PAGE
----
The Lions held Jones to 25 rushing yards on nine carries (2.8 yards per carry)—his second-worst output of the season—while also holding the other half of the Packers’ running back tandem, A.J. Dillon, to 34 rushing yards on 11 carries (3.1 yards per carry). The lack of rushing success forced Aaron Rodgers to throw the ball 43 times, resulting in just one touchdown pass and three (!) interceptions.
Adjustments: None, roll it back
The Lions have made stopping opposing running backs a priority this season, and outside of the stinker in Carolina, they’ve been able to do just enough over the past two months to force the quarterbacks into rushing and passing situations.
But in order to prevent the Packers from doing what the Panthers did to them, they need to do two things: know their opponent and stay creative.
“This team is a challenge in itself especially with the two backs that they do have because they both give you something different scheme-wise,” Lions defensive coordinator Aaron Glenn said of the Packers running backs. “The thing is we know exactly what they bring to the table as far as that. Alright so, (Aaron) Jones is a good speedy back that can really hit it downhill. (AJ Dillon) 28 is a pounder, we know that so we have to get all hands on deck to make sure we get him down.”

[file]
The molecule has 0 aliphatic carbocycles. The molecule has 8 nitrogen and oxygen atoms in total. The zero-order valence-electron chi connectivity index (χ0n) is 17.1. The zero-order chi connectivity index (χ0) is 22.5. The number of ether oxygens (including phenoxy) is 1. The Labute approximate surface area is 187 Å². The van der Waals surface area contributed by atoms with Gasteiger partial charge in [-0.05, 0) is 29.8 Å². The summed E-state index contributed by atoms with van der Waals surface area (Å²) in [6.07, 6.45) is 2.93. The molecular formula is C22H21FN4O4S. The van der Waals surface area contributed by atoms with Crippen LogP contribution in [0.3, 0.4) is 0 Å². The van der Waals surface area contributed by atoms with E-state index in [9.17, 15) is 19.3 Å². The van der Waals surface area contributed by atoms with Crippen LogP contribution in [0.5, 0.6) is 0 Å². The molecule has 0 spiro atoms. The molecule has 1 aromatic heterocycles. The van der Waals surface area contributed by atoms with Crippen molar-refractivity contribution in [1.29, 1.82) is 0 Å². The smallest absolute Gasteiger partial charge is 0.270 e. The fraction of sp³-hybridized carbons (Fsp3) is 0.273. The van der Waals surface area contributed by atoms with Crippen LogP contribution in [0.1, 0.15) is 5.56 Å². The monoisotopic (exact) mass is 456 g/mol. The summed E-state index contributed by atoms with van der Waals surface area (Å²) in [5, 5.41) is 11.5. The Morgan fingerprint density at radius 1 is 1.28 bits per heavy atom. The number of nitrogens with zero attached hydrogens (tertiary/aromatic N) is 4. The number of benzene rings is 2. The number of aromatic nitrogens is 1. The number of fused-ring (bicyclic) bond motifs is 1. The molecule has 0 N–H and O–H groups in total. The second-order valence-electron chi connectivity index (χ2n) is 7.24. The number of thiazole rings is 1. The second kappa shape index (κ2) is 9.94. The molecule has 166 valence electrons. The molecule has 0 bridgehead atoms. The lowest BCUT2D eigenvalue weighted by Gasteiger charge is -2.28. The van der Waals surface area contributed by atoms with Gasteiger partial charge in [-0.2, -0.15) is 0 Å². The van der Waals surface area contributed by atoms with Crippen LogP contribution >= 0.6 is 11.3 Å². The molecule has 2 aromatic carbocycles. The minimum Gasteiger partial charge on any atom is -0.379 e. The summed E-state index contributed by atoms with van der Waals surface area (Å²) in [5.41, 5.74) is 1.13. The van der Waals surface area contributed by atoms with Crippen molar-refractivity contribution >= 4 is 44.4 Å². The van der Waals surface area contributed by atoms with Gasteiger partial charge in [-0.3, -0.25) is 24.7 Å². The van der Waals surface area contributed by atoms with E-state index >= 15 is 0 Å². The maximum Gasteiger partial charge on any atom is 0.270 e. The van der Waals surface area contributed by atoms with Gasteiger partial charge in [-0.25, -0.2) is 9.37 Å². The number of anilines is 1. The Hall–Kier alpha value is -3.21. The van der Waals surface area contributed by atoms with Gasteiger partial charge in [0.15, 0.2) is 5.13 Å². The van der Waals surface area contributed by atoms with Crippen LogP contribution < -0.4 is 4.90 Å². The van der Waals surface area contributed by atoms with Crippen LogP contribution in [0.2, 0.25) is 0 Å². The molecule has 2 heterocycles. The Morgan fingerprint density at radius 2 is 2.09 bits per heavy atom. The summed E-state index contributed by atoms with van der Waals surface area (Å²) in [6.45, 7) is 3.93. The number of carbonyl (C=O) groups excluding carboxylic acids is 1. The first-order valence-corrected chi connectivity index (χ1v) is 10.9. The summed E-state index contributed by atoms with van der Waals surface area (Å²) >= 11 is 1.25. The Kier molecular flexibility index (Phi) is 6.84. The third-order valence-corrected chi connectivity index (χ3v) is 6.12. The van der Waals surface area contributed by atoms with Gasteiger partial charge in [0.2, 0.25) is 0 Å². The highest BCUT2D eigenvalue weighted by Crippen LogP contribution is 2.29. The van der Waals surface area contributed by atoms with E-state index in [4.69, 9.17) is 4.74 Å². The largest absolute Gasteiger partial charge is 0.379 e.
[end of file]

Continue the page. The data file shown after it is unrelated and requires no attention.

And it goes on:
One of the ways the Lions adjusted after the Panthers game is by removing a defensive back from the field and adding pass rusher—and current rookie of the week—James Houston. The last time these two teams faced off, Houston did not play, and he will be a new wrinkle for them to adjust to. Yes, they’ve scouted him on film, but as we have seen in each of the other games, there’s a difference between studying film on Houston and being able to adjust to his unorthodox bend/speed-to-power agility.
“(Houston)’s doing a really good job in practice and I’m going to continue to say this, you earn your keep and he has earned the right to play on first and second down,” Glenn said of Houston’s expanded role. “He’s earned the right to play on those third down situations and he’s continued to earn the right. Just like every other person on our defense. When you go out and practice the way you’re supposed to practice and you show that you know what’s going on, you’re going to play.”
Key 4: Don’t be scared of a shootout... just have the ball last
Did it work? No
A shootout, Week 9 was not. The Lions won 15-9, and when the game was on the line, it was Rodgers who had the ball last, but he came up short on fourth down as the Lions' defense closed out the game.
Adjustments: Let Jared Goff cook
Simply put, the Packers have the reigning MVP in Aaron Rodgers and the national attention is on Green Bay’s offensive improvement. But statistically, Goff has had a better season, is driving the No. 1 offense in expected points added, and if the game turns into a shootout, the Lions have the firepower to outlast.